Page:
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Antimicrobial Drug Residues and Drug Resistance

New Content Item (2)Antimicrobial resistance (AMR) is increasingly becoming a global problem. The overuse and misuse of antimicrobial drugs in food-producing animals not only lead to the emergence and spreading of antimicrobial resistance genes (ARGs), but also cause environmental pollution and pose public health risk with the selection of AMR that can spread from animal populations to humans. Furthermore, drug residues pollution from inadequate treatment of farm waste is expanding the resistome in the environment. WHO, FAO and OIE promote One Health as the guiding frame for national responses to AMR. Many countries and governments have banned the use of antimicrobial drugs as a feed additive for food-producing animals. Although remarkable progress has been made in recent years, the emergence and spread of antimicrobial resistance in animals, environment and human remains a serious problem. Thus, further studies about antimicrobial drug residues and drug resistance based on One Health approach are urgently needed.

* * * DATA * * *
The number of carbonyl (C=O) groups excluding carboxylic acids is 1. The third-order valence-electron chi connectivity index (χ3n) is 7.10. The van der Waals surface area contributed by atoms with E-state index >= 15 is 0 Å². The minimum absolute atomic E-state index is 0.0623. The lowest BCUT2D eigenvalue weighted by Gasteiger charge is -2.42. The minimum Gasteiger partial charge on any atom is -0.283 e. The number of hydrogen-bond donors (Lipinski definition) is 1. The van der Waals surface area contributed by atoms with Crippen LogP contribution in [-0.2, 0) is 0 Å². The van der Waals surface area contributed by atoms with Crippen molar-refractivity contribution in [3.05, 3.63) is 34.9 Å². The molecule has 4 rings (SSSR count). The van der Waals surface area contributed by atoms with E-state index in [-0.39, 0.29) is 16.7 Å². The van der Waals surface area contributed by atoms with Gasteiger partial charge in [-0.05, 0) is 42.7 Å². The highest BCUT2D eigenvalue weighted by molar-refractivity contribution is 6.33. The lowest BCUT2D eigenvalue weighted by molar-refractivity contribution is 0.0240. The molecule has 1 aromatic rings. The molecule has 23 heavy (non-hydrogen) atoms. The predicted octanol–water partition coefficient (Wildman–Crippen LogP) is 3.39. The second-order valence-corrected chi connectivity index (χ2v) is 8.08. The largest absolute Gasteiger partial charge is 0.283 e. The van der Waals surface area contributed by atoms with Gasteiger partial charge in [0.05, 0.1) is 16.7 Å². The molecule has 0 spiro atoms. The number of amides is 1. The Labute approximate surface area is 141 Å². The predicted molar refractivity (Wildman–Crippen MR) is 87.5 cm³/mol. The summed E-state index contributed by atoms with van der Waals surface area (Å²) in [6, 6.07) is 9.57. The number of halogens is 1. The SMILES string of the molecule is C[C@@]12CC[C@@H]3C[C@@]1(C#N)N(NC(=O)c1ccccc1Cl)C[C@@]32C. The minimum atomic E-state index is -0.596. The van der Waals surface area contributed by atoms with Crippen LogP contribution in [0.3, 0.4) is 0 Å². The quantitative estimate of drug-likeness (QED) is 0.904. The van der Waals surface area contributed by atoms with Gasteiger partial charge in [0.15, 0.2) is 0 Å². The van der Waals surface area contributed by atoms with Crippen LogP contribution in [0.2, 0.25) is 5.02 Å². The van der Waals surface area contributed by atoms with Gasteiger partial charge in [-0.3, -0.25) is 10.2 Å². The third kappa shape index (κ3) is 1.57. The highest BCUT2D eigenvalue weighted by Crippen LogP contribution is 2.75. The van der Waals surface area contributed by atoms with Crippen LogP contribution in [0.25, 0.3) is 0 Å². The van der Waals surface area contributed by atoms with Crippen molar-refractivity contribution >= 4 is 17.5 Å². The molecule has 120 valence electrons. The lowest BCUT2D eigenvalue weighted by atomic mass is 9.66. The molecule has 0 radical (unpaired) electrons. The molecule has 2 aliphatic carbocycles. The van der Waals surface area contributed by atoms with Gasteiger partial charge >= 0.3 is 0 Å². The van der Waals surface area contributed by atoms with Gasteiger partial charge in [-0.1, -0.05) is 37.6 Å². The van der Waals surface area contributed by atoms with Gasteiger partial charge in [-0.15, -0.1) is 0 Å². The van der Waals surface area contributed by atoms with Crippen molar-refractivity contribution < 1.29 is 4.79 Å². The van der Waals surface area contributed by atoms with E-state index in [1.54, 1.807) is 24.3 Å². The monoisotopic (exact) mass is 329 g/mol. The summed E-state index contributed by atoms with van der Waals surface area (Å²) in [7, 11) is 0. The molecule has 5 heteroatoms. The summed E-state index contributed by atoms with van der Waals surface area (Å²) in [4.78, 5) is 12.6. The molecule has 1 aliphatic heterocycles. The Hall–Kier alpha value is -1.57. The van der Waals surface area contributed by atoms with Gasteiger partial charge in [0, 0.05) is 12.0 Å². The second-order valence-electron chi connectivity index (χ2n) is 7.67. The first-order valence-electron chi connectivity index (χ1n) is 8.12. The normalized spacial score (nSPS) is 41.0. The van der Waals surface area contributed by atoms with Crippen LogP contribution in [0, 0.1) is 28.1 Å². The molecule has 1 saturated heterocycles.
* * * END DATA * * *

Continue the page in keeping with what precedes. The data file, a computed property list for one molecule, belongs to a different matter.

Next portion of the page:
The aim of this issue is to provide timely reports about the detection, surveillance, transmission, reduction and control of antimicrobial resistance based on One Health approach in certain areas or in a global scale. Original Research papers, Reviews or Mini-Reviews focusing on antimicrobial drug residues and drug resistance are welcomed.

Guest Editor: Hongning Wang
College of Life Sciences, Sichuan University, China
Email: whongning@163.com

Guest Editor: Haihong Hao
College of Animal Sciences & Technology, Huazhong Agricultural University, China
Email: haohaihong@mail.hzau.edu.cn

Articles published in this collection: